A posting on the UN Human Rights Council’s Web site, accusing Israeli physicians and the IDF of harvesting the internal organs of Palestinians, is one of the more outrageous and intrinsically pernicious calumnies that have sought to demonize Israel recently. But even more ominous is the proximity of this report to the Pessah holiday, thus more than coincidentally invoking the age-old libel that charges Jews, at this time of year, with ritual murder in order to use human blood to prepare matzot.
Sadly, the specter of the blood libel – the very archetype of anti-Semitism – is but one among a long string of slurs and distortions that are used with increasing frequency and mounting vehemence against both Israel and Jews in general. All of this conspires to drive wedges between Diaspora communities and their host nations and strikes at the core of Jewish peoplehood by seeking to denigrate a fundamental tenet that binds us one to another and links us collectively to the land of Israel – Zionism.
During Pessah it is of course pertinent for us to reflect on our history and our identity, to look back as we seek precedents that will help us to move forward. The story of Pessah, at once a celebration of our release from servitude and, even more importantly, the first testimony to our right of nationhood, speaks to a duality that has great resonance in today’s world. It exhorts us to resolutely protect our freedom from oppression and to preserve the Jewish collectivity that binds us by culture, tradition, religion – and homeland. Such constructs, though perhaps variably expressed, depending on place and circumstance, are inextricably bound and provide the cornerstones of what defines us as a people.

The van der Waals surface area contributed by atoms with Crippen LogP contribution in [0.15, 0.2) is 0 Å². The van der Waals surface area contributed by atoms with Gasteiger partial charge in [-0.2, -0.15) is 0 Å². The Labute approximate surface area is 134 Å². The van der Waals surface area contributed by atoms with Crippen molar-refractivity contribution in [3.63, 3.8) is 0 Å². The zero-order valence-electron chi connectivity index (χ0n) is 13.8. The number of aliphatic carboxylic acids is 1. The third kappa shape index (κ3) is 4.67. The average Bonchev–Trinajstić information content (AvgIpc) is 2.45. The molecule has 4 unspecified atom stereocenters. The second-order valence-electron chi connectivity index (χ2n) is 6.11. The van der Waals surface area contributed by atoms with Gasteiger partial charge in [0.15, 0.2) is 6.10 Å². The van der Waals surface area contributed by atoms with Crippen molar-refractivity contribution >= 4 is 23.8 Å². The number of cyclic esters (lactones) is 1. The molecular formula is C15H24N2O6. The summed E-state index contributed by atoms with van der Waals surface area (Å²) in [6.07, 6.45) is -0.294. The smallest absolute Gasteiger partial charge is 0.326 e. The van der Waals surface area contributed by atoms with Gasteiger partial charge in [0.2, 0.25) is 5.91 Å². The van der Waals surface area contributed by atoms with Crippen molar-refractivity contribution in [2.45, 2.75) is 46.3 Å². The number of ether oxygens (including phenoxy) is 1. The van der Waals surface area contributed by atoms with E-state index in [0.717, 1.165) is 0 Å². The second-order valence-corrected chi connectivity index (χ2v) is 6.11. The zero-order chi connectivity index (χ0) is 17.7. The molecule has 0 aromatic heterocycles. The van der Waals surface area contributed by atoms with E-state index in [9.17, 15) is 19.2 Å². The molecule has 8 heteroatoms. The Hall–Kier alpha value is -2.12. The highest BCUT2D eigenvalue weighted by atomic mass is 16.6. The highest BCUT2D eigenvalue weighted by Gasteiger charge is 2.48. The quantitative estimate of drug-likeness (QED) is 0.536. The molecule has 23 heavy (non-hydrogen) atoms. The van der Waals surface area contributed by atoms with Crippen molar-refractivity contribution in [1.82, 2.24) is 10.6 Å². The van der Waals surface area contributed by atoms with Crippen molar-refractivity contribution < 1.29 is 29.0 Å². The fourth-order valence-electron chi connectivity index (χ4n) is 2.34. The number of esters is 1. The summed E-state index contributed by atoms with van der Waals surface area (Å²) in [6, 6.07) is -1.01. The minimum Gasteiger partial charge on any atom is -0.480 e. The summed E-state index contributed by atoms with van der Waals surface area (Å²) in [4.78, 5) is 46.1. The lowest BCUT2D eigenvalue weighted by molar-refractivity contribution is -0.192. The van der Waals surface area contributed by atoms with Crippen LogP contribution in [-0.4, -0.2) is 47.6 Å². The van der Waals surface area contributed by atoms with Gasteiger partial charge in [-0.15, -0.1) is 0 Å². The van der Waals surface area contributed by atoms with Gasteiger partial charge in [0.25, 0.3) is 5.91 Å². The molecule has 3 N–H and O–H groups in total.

Anti-Semitism, as broadly perceived, has manifested both openly and in various disguises for hundreds of years. The Compact Oxford English Dictionary defines this oldest hatred as “hostility to or prejudice against Jews” while the Merriam-Webster Dictionary characterizes it as “hostility toward or discrimination against Jews as a religious, ethnic or racial group.” Such descriptions, while still valid and universally applicable, fail to incorporate any references to the targeted, and systemic, delegitimization of Israel, which has come to be accepted as the principle element of contemporary, or the so-called “new,” anti-Semitism.
It has been left to the European Monitoring Center on Racism and Xenophobia (EUMC) to include examples of how singling out Israel or Israelis in particular ways meets accepted criteria for ant-Semitism.